McCLELLANVILLE, SC (WCSC) - The South Carolina Forestry Commission now estimates that the massive McClellanville wildfire has damaged more than 2,500 acres. The fire is the largest in the forestry commission's coastal operating region in 10 years.
On Day two, firefighters were watching areas along Highway 17 and Rutledge Road that were still burning. Firefighters monitored two major hot spots that have been threatening to spread. The were also monitoring a bridge area, trying to prevent fire from reaching it.
Earlier on Thursday, the sheriff's office helicopter assisted with a flyover to asses the damage and make sure that the fire was contained and that the wet lines were holding. Later in the day as high wind gusts were blowing up to 37 mph, the US Coast Guard assisted with the flyovers.
"Right now we have a lot of hot spots that are not contained," said SC Forestry official Gene Kodama. "That we have to keep after to make sure they don't escape, particularly as the wind gusts switches, it can turn into another big fire."
Firefighters say that the area along Rutledge Road is one of the hardest hit spots. Both sides were still burning Thursday evening. State Forestry officials and local fire departments were on scene all day long. They are preparing for a five-day detail, but officials expect to have the fire contained before then.
The 2,500-acre wildfire is being called "The Windy Fire" by officials on the ground. It is about 85 percent contained, which is a slight from the 98 percent reported earlier Thursday.
The flames claimed three structures and an estimated 2,000 acres or more of forest.
Authorities began their investigation into the cause of the massive fire.
"It is very large and there are a lot of fingers to it," Kodama said. "It's hard to get your hands around what's there so we had to get air support to come and check to tell us what's going on the ground."
After looking at the fire as a whole, investigators will be able to pinpoint the origin.
"An easy way to look, follow the wind direction back to the origin. They're investigating that right now to figure that out," Kodama said.
Kodama added that the statistics show more than 80 to 90 percent of all wildfires are caused by people, but what started this fire is yet to be determined.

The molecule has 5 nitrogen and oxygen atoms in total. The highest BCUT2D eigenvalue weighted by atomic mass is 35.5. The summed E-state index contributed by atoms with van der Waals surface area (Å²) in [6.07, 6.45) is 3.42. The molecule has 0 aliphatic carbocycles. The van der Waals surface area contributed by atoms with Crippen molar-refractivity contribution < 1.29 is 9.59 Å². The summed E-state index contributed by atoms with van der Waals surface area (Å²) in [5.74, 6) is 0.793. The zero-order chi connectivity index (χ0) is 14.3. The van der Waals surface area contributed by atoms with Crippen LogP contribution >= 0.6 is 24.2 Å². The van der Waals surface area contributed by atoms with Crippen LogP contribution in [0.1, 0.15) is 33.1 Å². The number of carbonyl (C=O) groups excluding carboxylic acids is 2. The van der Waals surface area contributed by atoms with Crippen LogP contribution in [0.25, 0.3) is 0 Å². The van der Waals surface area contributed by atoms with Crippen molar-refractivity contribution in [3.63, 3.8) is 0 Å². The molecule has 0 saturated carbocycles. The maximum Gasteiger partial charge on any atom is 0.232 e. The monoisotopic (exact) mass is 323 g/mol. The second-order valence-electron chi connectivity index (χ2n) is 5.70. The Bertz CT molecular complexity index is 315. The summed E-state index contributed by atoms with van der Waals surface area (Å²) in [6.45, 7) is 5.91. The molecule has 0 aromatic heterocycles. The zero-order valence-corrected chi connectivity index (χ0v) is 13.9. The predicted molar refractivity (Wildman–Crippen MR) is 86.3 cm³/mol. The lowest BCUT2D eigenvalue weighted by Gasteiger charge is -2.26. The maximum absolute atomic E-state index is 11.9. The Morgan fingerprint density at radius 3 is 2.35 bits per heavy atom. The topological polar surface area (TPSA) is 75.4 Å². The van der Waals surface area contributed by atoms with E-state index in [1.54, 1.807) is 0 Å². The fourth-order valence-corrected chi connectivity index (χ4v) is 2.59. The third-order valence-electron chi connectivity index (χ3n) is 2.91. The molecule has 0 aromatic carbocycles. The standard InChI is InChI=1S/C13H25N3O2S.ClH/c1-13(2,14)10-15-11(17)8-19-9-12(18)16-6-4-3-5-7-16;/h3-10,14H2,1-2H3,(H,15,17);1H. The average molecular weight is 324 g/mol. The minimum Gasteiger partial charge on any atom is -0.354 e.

No one was injured during the fire, but these woods are home to many , many animals. Forestry officials say that wildlife usually escapes to greener area, but eventually they return to the once-burned area.
Fire crews from Charleston, Berkeley and Georgetown County agencies are assisting the forestry commission in keeping the fire under control.
On Wednesday, resources from the US Forest Service, SC Forestry Commission and Awendaw Fire District cooperated on initial attack of the fire. Overnight, burnout operations were conducted to improve containment lines. Some areas on the western side of the fire remain uncontained.
Fire appears to have burned exclusively on private property, except for a portion of Hampton State Park. The three structures lost appear to have been outbuildings, not homes.
Officials have assigned an incident commander, two division supervisors, five tractor plows, a plans Chief, five or six brush trucks crews from fire departments and the Nature Conservancy, two forestry commission investigators and water tender from the fire department.
The SC Forestry Commission said its objectives for Thursday are to maintain safety of firefighters, first responders and the public. They also want to protect improved property and operate in unified command with Awendaw Fire District.
Crews will complete containment lines around the fire, keep fire within established containment lines and improve lines with tractor plows and burnout operations where feasible. They also plan to mop up hot spots along perimeter using engines and dozers.
Highway 17 North was reopened Thursday morning after being shut down Wednesday afternoon.
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